The very radical liturgical, disciplinary, and constitutional ordinances adopted in the first fifteen years gradually convinced even the most friendly government officials that the fiction of the Catholicism of the Old Catholics was no longer tenable. The damage, however, had been done, the legal recognition remained unchanged, and the grant from the budget could not easily be dropped. In Germany, although there was no essential change in this particular, yet the political necessity which led to a modus vivendi in the Kulturkampf chilled the interest of statesmen in Old Catholics, particularly as the latter had not been able to fulfil their promise of nationalizing the Church in Germany. The utter failure of this attempt was due to the solidarity of the violently persecuted Catholics. In many cases entire families returned to the Church after the first excitement had passed, and the winning power of the Old Catholic movement declined throughout Germany in the same degree as that in which the Kulturkampf powerfully stimulated genuine Catholic feeling. The number of Old Catholics sank rapidly and steadily; to conceal this the leaders of the movement made use of a singular device. Up to then Old Catholics had called themselves such, both for the police registry and for the census. They were now directed by their leaders to cease this and to call themselves simply Catholics. The rapid decline of the sect has thus been successfully concealed, so that it is not possible at the present day to give fairly exact statistics. The designation of themselves as Catholics by the Old Catholics is all the stranger as in essential doctrines and worship they hardly differ from a liberal form of Protestantism. However, the prescribed concealment of membership in the Old Catholic body had this much good in it, that many who had long been secretly estranged from the sect were able to return to the Church without attracting attention. On account of these circumstances only Old Catholic statistics of some years back can be given. In 1878 there were in the German empire: 122 congregations, including 44 in Baden, 36 in Prussia, 34 in Bavaria, and about 52,000 members; in 1890 there were only about 30,000 Old Catholics on account of a decided decline in Bavaria. In 1877 there were in Switzerland about 73,000; in 1890 only about 25,000. In Austria at the most flourishing period there were perhaps at the most 10,000 adherents, today there are probably not more than 4000. It may be said that the total number of Old Catholics in the whole of Europe is not much above 40,000.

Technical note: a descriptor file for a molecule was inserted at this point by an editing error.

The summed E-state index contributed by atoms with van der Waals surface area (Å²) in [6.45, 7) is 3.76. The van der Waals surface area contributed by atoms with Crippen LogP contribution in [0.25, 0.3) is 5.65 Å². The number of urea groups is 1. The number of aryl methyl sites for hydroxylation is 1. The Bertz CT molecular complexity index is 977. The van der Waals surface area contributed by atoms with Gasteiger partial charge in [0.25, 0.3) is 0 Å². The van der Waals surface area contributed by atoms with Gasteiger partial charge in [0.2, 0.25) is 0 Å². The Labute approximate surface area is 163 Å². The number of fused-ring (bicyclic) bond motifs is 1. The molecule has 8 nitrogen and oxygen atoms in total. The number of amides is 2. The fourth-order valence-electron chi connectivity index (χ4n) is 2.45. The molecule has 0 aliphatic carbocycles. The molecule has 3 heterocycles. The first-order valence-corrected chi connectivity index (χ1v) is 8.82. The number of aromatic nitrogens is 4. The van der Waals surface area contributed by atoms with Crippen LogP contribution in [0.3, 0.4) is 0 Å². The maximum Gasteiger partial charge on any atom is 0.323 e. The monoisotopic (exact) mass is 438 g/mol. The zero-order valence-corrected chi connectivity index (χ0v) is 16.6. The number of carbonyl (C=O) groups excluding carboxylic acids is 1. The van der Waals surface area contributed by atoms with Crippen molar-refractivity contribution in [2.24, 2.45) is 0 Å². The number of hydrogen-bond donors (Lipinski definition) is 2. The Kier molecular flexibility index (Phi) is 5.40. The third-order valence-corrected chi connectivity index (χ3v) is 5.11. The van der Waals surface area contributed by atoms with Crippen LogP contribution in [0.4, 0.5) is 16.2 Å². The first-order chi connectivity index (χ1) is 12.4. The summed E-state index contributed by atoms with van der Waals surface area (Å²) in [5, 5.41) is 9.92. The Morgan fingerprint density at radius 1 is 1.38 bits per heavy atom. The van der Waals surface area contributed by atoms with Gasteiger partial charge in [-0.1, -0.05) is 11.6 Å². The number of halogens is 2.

It seems strange that a movement carried on with so much intellectual vigour and one receiving such large support from the State should from bad management have gone to pieces thus rapidly and completely, especially as it was aided to a large degree in Germany and Switzerland by a violent attack upon Catholics. The reason is mainly the predominant influence of the laity under whose control the ecclesiastics were placed by the synodal constitution. The abrogation of compulsory celibacy showed the utter instability and lack of moral foundation of the sect. Döllinger repeatedly but vainly uttered warnings against all these destructive measures. In general he held back from any active participation in the congresses and synods. This reserve frequently irritated the leaders of the movement, but Döllinger never let himself be persuaded to screen with his name things which he considered in the highest degree pernicious. He never, however, became reconciled to the Church, notwithstanding the many efforts made by the Archbishop of Munich. All things considered, Old Catholicism has practically ceased to exist. It is no longer of any public importance.